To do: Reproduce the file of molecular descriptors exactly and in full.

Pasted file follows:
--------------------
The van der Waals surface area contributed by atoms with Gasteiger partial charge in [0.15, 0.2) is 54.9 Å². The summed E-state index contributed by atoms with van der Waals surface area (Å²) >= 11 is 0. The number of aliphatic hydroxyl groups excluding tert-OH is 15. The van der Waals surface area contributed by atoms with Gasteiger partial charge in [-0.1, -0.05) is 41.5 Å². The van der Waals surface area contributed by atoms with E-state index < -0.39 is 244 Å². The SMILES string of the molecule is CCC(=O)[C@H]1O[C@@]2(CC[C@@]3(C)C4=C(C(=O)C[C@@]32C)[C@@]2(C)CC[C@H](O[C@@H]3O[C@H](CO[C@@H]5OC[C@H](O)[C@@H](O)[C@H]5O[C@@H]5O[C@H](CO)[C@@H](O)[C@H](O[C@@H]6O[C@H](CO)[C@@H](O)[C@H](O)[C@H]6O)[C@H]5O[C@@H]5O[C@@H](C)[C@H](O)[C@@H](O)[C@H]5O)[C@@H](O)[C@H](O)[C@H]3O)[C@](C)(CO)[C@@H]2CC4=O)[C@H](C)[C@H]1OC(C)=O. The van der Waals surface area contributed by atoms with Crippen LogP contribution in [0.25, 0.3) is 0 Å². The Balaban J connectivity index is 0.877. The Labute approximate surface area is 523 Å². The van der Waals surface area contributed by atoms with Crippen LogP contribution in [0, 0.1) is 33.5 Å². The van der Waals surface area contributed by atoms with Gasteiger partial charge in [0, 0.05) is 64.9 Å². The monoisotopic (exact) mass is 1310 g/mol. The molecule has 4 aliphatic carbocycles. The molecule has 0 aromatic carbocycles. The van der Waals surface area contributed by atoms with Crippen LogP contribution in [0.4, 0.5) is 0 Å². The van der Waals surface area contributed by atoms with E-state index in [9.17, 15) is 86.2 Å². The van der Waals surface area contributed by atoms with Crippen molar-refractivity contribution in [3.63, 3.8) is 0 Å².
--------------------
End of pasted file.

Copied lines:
The van der Waals surface area contributed by atoms with Gasteiger partial charge in [0.15, 0.2) is 54.9 Å². The summed E-state index contributed by atoms with van der Waals surface area (Å²) >= 11 is 0. The number of aliphatic hydroxyl groups excluding tert-OH is 15. The van der Waals surface area contributed by atoms with Gasteiger partial charge in [-0.1, -0.05) is 41.5 Å². The van der Waals surface area contributed by atoms with E-state index < -0.39 is 244 Å². The SMILES string of the molecule is CCC(=O)[C@H]1O[C@@]2(CC[C@@]3(C)C4=C(C(=O)C[C@@]32C)[C@@]2(C)CC[C@H](O[C@@H]3O[C@H](CO[C@@H]5OC[C@H](O)[C@@H](O)[C@H]5O[C@@H]5O[C@H](CO)[C@@H](O)[C@H](O[C@@H]6O[C@H](CO)[C@@H](O)[C@H](O)[C@H]6O)[C@H]5O[C@@H]5O[C@@H](C)[C@H](O)[C@@H](O)[C@H]5O)[C@@H](O)[C@H](O)[C@H]3O)[C@](C)(CO)[C@@H]2CC4=O)[C@H](C)[C@H]1OC(C)=O. The van der Waals surface area contributed by atoms with Crippen LogP contribution in [0.25, 0.3) is 0 Å². The Balaban J connectivity index is 0.877. The Labute approximate surface area is 523 Å². The van der Waals surface area contributed by atoms with Crippen LogP contribution in [0, 0.1) is 33.5 Å². The van der Waals surface area contributed by atoms with Gasteiger partial charge in [0, 0.05) is 64.9 Å². The monoisotopic (exact) mass is 1310 g/mol. The molecule has 4 aliphatic carbocycles. The molecule has 0 aromatic carbocycles. The van der Waals surface area contributed by atoms with Crippen LogP contribution in [0.4, 0.5) is 0 Å². The van der Waals surface area contributed by atoms with E-state index in [9.17, 15) is 86.2 Å². The van der Waals surface area contributed by atoms with Crippen molar-refractivity contribution in [3.63, 3.8) is 0 Å².